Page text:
How well a mask works depends on fit. When choosing a mask, keep in mind:

  • masks with a flexible nosepiece may provide a better fit over the nose
  • the fit of the mask can vary depending on the size and features of your face
  • masks with ties or bands that go around the back of the head may provide a better fit
    • if choosing an ear loop-style mask, use one with adjustable ear loops or use the tips below to improve fit

A well-fitting mask should:

  • fit completely and comfortably cover the nose, mouth and chin without gaps and not allow air to escape from edges
  • fit securely to the head with ties, bands or ear loops
  • be comfortable and not require frequent adjustments
  • maintain its shape after washing and drying

Ways to improve fit include:

  • adjusting ties or ear loops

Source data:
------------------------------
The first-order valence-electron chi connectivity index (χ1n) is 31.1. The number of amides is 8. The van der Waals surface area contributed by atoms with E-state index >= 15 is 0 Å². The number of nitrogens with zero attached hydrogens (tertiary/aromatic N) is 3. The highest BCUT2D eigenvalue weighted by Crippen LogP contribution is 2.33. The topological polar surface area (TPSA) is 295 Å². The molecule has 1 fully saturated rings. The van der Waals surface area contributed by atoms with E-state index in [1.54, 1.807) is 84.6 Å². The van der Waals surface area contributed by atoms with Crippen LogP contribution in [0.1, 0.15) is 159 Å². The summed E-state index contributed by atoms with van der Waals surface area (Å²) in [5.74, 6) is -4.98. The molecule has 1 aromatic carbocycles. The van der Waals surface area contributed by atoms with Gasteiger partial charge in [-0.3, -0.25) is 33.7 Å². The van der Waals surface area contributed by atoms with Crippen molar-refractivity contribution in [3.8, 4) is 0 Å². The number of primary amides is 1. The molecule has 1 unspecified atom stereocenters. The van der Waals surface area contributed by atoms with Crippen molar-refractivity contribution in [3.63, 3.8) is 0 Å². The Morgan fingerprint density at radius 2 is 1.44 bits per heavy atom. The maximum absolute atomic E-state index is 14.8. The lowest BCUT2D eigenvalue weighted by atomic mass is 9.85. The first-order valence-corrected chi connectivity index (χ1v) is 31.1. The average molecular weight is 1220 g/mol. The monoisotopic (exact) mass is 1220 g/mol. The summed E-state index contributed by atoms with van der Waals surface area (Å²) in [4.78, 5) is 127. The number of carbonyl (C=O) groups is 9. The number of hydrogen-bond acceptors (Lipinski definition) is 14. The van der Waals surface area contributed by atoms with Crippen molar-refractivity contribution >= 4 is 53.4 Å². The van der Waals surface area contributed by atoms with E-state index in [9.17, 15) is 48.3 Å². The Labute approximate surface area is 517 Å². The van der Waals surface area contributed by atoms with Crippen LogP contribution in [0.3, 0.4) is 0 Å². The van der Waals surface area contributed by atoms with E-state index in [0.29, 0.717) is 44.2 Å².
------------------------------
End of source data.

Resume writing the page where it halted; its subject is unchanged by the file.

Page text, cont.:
• adjusting the flexible nosepiece
  • tying knots in the ear loops and tucking the sides of the mask so that it lies flat
  • keeping facial hair and beards shaved or short, if possible, so the mask can fit closely to your face

How to make your mask fit properly

Non-fit tested N95 masks offer similar effectiveness to well-fitted medical/surgical masks; however, three-layer non-medical masks can be more comfortable to wear over longer periods and still offer good protection. Public health follows Ontario Ministry of Health guidance for KN95 and N95 masks.

When wearing a face covering or mask:

  • Immediately wash your hands before putting the face covering or mask on, before adjusting it, before taking it off and after taking it off. Use soap and water or an alcohol-based hand sanitizer to wash your hands.